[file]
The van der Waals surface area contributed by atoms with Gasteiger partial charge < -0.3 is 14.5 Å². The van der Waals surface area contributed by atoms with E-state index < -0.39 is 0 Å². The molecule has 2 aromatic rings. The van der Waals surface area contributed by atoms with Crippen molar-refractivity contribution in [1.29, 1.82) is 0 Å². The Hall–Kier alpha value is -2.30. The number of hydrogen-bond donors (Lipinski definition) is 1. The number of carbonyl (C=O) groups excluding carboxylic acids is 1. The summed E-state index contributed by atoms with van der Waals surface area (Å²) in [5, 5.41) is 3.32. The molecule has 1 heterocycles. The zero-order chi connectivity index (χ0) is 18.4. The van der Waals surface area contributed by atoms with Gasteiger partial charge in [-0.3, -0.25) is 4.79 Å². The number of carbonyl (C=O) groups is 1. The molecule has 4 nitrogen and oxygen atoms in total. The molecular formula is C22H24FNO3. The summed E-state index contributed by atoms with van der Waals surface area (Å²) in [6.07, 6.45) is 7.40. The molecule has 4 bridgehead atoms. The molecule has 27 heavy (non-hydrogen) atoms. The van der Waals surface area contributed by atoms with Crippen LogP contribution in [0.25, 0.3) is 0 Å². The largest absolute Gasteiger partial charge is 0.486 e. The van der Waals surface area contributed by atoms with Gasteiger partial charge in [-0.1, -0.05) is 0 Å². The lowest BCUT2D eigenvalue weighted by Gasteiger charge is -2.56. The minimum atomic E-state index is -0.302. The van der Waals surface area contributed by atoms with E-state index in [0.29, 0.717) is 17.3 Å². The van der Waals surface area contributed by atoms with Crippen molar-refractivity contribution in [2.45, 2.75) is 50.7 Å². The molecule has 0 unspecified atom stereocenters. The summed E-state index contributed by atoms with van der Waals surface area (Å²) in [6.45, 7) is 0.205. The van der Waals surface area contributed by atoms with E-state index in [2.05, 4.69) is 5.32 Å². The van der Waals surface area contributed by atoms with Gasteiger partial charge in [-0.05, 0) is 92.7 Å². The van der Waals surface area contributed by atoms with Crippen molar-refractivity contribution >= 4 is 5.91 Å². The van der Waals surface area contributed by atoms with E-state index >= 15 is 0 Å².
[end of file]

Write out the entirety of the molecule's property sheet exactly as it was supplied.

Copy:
The van der Waals surface area contributed by atoms with Gasteiger partial charge < -0.3 is 14.5 Å². The van der Waals surface area contributed by atoms with E-state index < -0.39 is 0 Å². The molecule has 2 aromatic rings. The van der Waals surface area contributed by atoms with Crippen molar-refractivity contribution in [1.29, 1.82) is 0 Å². The Hall–Kier alpha value is -2.30. The number of hydrogen-bond donors (Lipinski definition) is 1. The number of carbonyl (C=O) groups excluding carboxylic acids is 1. The summed E-state index contributed by atoms with van der Waals surface area (Å²) in [5, 5.41) is 3.32. The molecule has 1 heterocycles. The zero-order chi connectivity index (χ0) is 18.4. The van der Waals surface area contributed by atoms with Gasteiger partial charge in [-0.3, -0.25) is 4.79 Å². The number of carbonyl (C=O) groups is 1. The molecule has 4 nitrogen and oxygen atoms in total. The molecular formula is C22H24FNO3. The summed E-state index contributed by atoms with van der Waals surface area (Å²) in [6.07, 6.45) is 7.40. The molecule has 4 bridgehead atoms. The molecule has 27 heavy (non-hydrogen) atoms. The van der Waals surface area contributed by atoms with Crippen LogP contribution in [0.25, 0.3) is 0 Å². The largest absolute Gasteiger partial charge is 0.486 e. The van der Waals surface area contributed by atoms with Gasteiger partial charge in [-0.1, -0.05) is 0 Å². The lowest BCUT2D eigenvalue weighted by Gasteiger charge is -2.56. The minimum atomic E-state index is -0.302. The van der Waals surface area contributed by atoms with E-state index in [0.29, 0.717) is 17.3 Å². The van der Waals surface area contributed by atoms with Crippen molar-refractivity contribution in [2.45, 2.75) is 50.7 Å². The molecule has 0 unspecified atom stereocenters. The summed E-state index contributed by atoms with van der Waals surface area (Å²) in [6.45, 7) is 0.205. The van der Waals surface area contributed by atoms with E-state index in [2.05, 4.69) is 5.32 Å². The van der Waals surface area contributed by atoms with Gasteiger partial charge in [-0.05, 0) is 92.7 Å². The van der Waals surface area contributed by atoms with Crippen molar-refractivity contribution >= 4 is 5.91 Å². The van der Waals surface area contributed by atoms with E-state index >= 15 is 0 Å².